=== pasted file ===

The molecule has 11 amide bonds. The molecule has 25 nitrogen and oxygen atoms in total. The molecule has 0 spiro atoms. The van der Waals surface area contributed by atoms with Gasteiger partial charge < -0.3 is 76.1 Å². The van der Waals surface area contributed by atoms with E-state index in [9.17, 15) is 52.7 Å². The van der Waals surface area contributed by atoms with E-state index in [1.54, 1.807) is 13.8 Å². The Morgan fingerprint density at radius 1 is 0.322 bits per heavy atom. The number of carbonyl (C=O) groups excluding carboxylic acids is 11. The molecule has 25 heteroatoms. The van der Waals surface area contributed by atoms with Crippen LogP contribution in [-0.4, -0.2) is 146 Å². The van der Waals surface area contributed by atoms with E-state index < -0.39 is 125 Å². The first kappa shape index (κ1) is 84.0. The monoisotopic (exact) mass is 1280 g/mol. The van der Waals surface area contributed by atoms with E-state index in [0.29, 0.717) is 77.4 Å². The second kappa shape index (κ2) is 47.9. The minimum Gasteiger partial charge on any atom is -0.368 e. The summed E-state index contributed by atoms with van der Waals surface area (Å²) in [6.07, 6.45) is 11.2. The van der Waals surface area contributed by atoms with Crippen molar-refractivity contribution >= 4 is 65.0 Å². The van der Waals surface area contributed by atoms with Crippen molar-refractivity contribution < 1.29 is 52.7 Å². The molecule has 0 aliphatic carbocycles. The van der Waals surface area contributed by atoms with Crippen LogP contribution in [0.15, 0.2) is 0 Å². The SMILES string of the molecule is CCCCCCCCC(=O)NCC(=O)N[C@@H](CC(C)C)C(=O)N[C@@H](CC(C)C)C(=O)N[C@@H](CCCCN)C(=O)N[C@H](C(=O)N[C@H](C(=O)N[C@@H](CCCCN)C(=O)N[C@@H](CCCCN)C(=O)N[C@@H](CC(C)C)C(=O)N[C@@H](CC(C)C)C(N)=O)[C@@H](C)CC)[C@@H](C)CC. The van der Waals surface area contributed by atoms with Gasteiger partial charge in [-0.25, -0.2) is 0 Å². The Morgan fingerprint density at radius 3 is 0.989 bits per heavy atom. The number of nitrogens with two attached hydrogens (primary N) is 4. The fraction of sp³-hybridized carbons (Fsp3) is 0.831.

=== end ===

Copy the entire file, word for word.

The molecule has 11 amide bonds. The molecule has 25 nitrogen and oxygen atoms in total. The molecule has 0 spiro atoms. The van der Waals surface area contributed by atoms with Gasteiger partial charge < -0.3 is 76.1 Å². The van der Waals surface area contributed by atoms with E-state index in [9.17, 15) is 52.7 Å². The van der Waals surface area contributed by atoms with E-state index in [1.54, 1.807) is 13.8 Å². The Morgan fingerprint density at radius 1 is 0.322 bits per heavy atom. The number of carbonyl (C=O) groups excluding carboxylic acids is 11. The molecule has 25 heteroatoms. The van der Waals surface area contributed by atoms with Crippen LogP contribution in [-0.4, -0.2) is 146 Å². The van der Waals surface area contributed by atoms with E-state index < -0.39 is 125 Å². The first kappa shape index (κ1) is 84.0. The monoisotopic (exact) mass is 1280 g/mol. The van der Waals surface area contributed by atoms with E-state index in [0.29, 0.717) is 77.4 Å². The second kappa shape index (κ2) is 47.9. The minimum Gasteiger partial charge on any atom is -0.368 e. The summed E-state index contributed by atoms with van der Waals surface area (Å²) in [6.07, 6.45) is 11.2. The van der Waals surface area contributed by atoms with Crippen molar-refractivity contribution >= 4 is 65.0 Å². The van der Waals surface area contributed by atoms with Crippen molar-refractivity contribution < 1.29 is 52.7 Å². The molecule has 0 aliphatic carbocycles. The van der Waals surface area contributed by atoms with Crippen LogP contribution in [0.15, 0.2) is 0 Å². The SMILES string of the molecule is CCCCCCCCC(=O)NCC(=O)N[C@@H](CC(C)C)C(=O)N[C@@H](CC(C)C)C(=O)N[C@@H](CCCCN)C(=O)N[C@H](C(=O)N[C@H](C(=O)N[C@@H](CCCCN)C(=O)N[C@@H](CCCCN)C(=O)N[C@@H](CC(C)C)C(=O)N[C@@H](CC(C)C)C(N)=O)[C@@H](C)CC)[C@@H](C)CC. The van der Waals surface area contributed by atoms with Gasteiger partial charge in [-0.25, -0.2) is 0 Å². The Morgan fingerprint density at radius 3 is 0.989 bits per heavy atom. The number of nitrogens with two attached hydrogens (primary N) is 4. The fraction of sp³-hybridized carbons (Fsp3) is 0.831.